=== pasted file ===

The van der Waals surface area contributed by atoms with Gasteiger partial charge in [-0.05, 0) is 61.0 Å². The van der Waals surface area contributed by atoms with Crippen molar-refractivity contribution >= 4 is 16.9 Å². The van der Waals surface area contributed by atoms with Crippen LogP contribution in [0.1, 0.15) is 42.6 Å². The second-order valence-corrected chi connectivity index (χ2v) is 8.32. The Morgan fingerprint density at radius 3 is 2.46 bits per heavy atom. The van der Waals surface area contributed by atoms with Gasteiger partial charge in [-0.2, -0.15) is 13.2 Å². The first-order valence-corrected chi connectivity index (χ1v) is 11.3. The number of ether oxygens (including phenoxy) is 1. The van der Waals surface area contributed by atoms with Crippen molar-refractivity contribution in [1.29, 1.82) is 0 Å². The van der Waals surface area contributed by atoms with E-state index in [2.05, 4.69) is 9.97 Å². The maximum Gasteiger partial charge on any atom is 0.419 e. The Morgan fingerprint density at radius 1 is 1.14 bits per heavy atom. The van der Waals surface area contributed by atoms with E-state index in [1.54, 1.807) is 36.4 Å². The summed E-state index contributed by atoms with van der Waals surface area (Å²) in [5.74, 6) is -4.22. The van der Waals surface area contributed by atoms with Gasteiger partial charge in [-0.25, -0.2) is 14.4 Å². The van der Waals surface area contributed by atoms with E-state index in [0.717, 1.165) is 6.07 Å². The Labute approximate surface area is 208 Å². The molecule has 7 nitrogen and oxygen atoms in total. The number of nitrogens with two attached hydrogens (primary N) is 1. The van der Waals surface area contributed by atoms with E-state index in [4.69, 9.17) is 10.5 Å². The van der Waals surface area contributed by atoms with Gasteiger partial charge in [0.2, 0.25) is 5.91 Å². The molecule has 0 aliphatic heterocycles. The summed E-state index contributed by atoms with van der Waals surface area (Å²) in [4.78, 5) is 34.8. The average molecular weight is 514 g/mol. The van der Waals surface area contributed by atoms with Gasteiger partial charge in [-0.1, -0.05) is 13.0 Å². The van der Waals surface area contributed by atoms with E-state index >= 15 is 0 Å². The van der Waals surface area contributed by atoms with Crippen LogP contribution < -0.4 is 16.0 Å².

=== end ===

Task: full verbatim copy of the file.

The van der Waals surface area contributed by atoms with Gasteiger partial charge in [-0.05, 0) is 61.0 Å². The van der Waals surface area contributed by atoms with Crippen molar-refractivity contribution >= 4 is 16.9 Å². The van der Waals surface area contributed by atoms with Crippen LogP contribution in [0.1, 0.15) is 42.6 Å². The second-order valence-corrected chi connectivity index (χ2v) is 8.32. The Morgan fingerprint density at radius 3 is 2.46 bits per heavy atom. The van der Waals surface area contributed by atoms with Gasteiger partial charge in [-0.2, -0.15) is 13.2 Å². The first-order valence-corrected chi connectivity index (χ1v) is 11.3. The number of ether oxygens (including phenoxy) is 1. The van der Waals surface area contributed by atoms with Crippen molar-refractivity contribution in [1.29, 1.82) is 0 Å². The van der Waals surface area contributed by atoms with E-state index in [2.05, 4.69) is 9.97 Å². The maximum Gasteiger partial charge on any atom is 0.419 e. The Morgan fingerprint density at radius 1 is 1.14 bits per heavy atom. The van der Waals surface area contributed by atoms with E-state index in [1.54, 1.807) is 36.4 Å². The summed E-state index contributed by atoms with van der Waals surface area (Å²) in [5.74, 6) is -4.22. The van der Waals surface area contributed by atoms with Gasteiger partial charge in [-0.25, -0.2) is 14.4 Å². The van der Waals surface area contributed by atoms with E-state index in [0.717, 1.165) is 6.07 Å². The Labute approximate surface area is 208 Å². The molecule has 7 nitrogen and oxygen atoms in total. The number of nitrogens with two attached hydrogens (primary N) is 1. The van der Waals surface area contributed by atoms with E-state index in [4.69, 9.17) is 10.5 Å². The van der Waals surface area contributed by atoms with Gasteiger partial charge in [0.2, 0.25) is 5.91 Å². The molecule has 0 aliphatic heterocycles. The summed E-state index contributed by atoms with van der Waals surface area (Å²) in [4.78, 5) is 34.8. The average molecular weight is 514 g/mol. The van der Waals surface area contributed by atoms with Gasteiger partial charge in [-0.1, -0.05) is 13.0 Å². The van der Waals surface area contributed by atoms with E-state index >= 15 is 0 Å². The van der Waals surface area contributed by atoms with Crippen LogP contribution < -0.4 is 16.0 Å².